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The Thing

The Thing (1982)

What she said:

She

Let me begin with this disclaimer, I have a soft spot in my heart for movies that were created around the time I was born.  It gives me a sense of what the world was like back then, the styles, the shaggy beards (oh wait, guys are doing that again now), and the jean jackets.  The Thing made me smile a little as I reminisced to times gone by, then the gore kicked in and I began to smile a lot. 

Basic premise—a group of Americans are stranded for the winter in the Antarctic studying…well, they never actually say what they’re studying, but we can assume they’re studying something.  A mysterious traveler arrives at their door, but what they don’t realize is that this traveler (I’m not going to say what it is) is actually an alien in disguise and it wants to take over their bodies.  Soon paranoia strikes in, as this fierce, disgusting entity takes over one after another.  The crew doesn’t know who is human, who is now alien, and who will be next.  Lots of tension, lots of blood and guts, and everyone gets a little crazy.

Kurt Russell , Wilford Brimley, and Keith David lead a great cast.  The film moves at a nice pace, and while the special effects seem characteristically ‘80s, they’re also pretty convincing.  I love, love, loved when the aliens exploded out of people.  It was gross, yet scary, and frankly, quite funny.  This movie is actually a lot of fun a definitely worth a rent.  If you have Comcast Cable, you can find it OnDemand right now for free.  If you’re like me, you’ll appreciate and enjoy this John Carpenter masterpiece.

Diagnosis: Thumbs up.

What he said:

He

The Thing
The Thing (1982) is a remake of The Thing from Another World (1951), which is a movie version of the novella Who Goes There? (1938). There is also a prequel – to the 82 film – planned for release later this year. The prequel is also called The Thing. Still with me?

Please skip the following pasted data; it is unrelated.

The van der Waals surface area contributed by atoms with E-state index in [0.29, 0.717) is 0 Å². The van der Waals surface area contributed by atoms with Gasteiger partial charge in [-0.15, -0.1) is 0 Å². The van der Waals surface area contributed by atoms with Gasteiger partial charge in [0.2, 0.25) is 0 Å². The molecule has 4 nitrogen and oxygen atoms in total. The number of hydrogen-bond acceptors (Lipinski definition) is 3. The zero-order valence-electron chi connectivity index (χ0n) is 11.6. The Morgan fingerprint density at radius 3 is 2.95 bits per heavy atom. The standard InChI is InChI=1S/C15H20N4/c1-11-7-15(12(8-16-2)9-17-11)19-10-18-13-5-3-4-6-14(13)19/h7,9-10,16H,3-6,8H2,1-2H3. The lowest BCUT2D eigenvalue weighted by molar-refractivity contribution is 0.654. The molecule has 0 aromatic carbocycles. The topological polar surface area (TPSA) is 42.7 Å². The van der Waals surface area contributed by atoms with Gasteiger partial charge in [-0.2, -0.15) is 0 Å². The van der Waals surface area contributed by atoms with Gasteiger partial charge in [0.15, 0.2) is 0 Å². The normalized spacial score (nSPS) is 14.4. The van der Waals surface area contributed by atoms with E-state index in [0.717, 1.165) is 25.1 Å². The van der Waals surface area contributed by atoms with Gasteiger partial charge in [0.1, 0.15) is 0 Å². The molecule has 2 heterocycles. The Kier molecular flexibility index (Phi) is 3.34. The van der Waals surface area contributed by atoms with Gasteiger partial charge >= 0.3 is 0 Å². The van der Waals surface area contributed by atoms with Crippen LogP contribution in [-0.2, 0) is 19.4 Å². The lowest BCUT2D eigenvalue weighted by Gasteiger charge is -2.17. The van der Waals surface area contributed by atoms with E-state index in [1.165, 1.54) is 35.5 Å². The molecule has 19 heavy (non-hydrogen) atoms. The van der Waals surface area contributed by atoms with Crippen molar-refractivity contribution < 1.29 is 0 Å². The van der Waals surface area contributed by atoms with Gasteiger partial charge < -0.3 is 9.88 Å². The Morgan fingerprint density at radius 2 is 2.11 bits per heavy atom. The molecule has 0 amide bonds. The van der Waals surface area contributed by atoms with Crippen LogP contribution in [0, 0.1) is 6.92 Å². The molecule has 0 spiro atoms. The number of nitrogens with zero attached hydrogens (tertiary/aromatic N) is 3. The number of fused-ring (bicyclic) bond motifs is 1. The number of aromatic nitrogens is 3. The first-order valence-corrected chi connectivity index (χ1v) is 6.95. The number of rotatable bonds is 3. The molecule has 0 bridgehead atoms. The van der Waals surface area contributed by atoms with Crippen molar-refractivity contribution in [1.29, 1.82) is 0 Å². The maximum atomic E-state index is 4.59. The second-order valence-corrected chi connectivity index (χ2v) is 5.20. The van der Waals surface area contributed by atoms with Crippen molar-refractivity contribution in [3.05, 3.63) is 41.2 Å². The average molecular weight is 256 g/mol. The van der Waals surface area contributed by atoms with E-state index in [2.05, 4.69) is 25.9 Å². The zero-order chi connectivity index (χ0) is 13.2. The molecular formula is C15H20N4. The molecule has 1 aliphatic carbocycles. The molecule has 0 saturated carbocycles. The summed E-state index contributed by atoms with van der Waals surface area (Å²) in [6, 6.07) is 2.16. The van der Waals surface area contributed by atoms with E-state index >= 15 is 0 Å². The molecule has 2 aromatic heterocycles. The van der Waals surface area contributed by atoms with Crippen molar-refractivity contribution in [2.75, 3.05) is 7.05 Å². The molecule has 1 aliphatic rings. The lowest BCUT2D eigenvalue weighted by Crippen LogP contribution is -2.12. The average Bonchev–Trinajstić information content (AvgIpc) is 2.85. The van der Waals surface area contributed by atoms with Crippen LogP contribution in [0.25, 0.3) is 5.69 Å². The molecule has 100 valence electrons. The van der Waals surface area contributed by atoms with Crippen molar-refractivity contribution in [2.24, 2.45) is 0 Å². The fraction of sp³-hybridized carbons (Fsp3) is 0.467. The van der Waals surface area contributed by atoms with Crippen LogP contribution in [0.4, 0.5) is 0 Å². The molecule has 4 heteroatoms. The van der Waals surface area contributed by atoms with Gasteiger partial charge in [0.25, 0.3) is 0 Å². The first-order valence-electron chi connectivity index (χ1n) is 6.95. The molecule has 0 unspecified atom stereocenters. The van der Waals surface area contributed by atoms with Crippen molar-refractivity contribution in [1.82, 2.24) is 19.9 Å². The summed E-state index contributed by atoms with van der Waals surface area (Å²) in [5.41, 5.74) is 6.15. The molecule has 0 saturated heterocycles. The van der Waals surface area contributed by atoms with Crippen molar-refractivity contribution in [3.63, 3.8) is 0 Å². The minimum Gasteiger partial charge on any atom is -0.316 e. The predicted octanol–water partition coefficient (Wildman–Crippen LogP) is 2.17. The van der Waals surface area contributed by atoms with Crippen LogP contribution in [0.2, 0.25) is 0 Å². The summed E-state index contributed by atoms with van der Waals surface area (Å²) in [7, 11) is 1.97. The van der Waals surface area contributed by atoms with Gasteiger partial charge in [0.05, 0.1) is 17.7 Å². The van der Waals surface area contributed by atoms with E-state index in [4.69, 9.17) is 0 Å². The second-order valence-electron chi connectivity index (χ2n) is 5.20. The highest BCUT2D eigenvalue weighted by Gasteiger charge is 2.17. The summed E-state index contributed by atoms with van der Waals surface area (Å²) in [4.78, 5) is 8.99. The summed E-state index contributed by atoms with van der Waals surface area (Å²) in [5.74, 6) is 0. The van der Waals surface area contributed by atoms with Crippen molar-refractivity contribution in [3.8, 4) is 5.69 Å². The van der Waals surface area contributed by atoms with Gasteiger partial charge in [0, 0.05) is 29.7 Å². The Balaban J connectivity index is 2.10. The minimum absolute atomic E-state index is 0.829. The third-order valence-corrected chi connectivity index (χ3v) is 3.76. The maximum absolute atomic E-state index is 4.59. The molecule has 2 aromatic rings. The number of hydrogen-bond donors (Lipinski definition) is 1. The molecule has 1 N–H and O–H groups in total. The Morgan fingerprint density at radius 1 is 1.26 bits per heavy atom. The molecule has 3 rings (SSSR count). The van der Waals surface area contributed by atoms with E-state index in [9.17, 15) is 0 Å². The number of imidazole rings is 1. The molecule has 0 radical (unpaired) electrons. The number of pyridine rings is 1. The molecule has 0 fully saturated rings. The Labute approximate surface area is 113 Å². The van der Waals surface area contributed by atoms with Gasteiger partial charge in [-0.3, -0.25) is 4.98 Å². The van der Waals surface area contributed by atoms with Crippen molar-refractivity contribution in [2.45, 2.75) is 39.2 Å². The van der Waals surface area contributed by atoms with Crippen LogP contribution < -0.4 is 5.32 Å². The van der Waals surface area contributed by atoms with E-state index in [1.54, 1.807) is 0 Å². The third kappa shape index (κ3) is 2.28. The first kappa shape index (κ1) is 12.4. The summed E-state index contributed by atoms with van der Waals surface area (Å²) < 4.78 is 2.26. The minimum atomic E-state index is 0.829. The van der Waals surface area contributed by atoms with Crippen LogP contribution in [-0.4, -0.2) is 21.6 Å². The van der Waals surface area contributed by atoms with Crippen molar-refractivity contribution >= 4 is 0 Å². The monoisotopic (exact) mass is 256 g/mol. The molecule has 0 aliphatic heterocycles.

All of that confusion aside, John Carpenter’s 82 version has managed to carve itself out a nice little spot in movie history.  It’s a very well-respected horror film and generally thought to be one of the best horror movies ever made. The original has a higher rating on Rotten Tomatoes, but I have never heard its name mentioned in any “best” lists. The remake is also the only one that generated sequel/prequel interest.

The movie takes place on a remote Antarctic research facility. Maybe I missed it, but I never quite figured out what those guys were working on out there?

Anyways, they are out there minding their business, doing their research thing, when all of a sudden a helicopter with a couple of crazy Norwegian’s comes out of nowhere. They are chasing what appears to be a sled dog and shooting at it Sarah Palin style.

The American crew eventually diffuses the situation, but not after the entire crew of the helicopter is killed.

Wondering just what the hell drove the Norwegian team to that level of insanity, a few of the Americans – lead by super cool pilot R.J. MacReady – decide to head over on over to the Norwegian camp and see what’s left. MacReady (played by the very grisly looking Kurt Russell) and Co. find that the camp has been destroyed, but what is responsible for it remains a bit of a mystery. They do find the remains of something that appears to be human, sort of. They bring the remains back to their camp so they can run some tests on it and hopefully get some answers as a result.

*Spoiler alert* Back at the camp they decide to adopt the dog the Norwegian’s were pursuing. They add it to their own stable of dogs. Well boy-oh-boy was that a mistake. It turns out it’s not really a dog at all, but a monster from outer space that can imitate any life form it chooses. They find this out while catching it in mid-snack, as it feasts on the rest of the pack.

In addition to that, the organism appears to have possibly infected other members of the crew.

From this point on, it is a paranoia-filled, suspenseful, disgusting ride that is bound to entertain anyone who’s a fan of a good monster movie. John Carpenter smartly chose load the movie with distrust and paranoia, rather than to rely solely on the gore factor, which there is plenty of too. It is a perfect blend of the two and I am convinced that is the reason why it has stood the test of time.

The movie is also loaded with fun and entertaining performances. Sure, Kurt Russell is the main character, but it also relies heavily on performances by actors such as Keith David, Donald Moffat, and Wilford Brimly.

Rating: Thumbs up

This movie review was given “the He’s” seal of approval on April 25, 2011.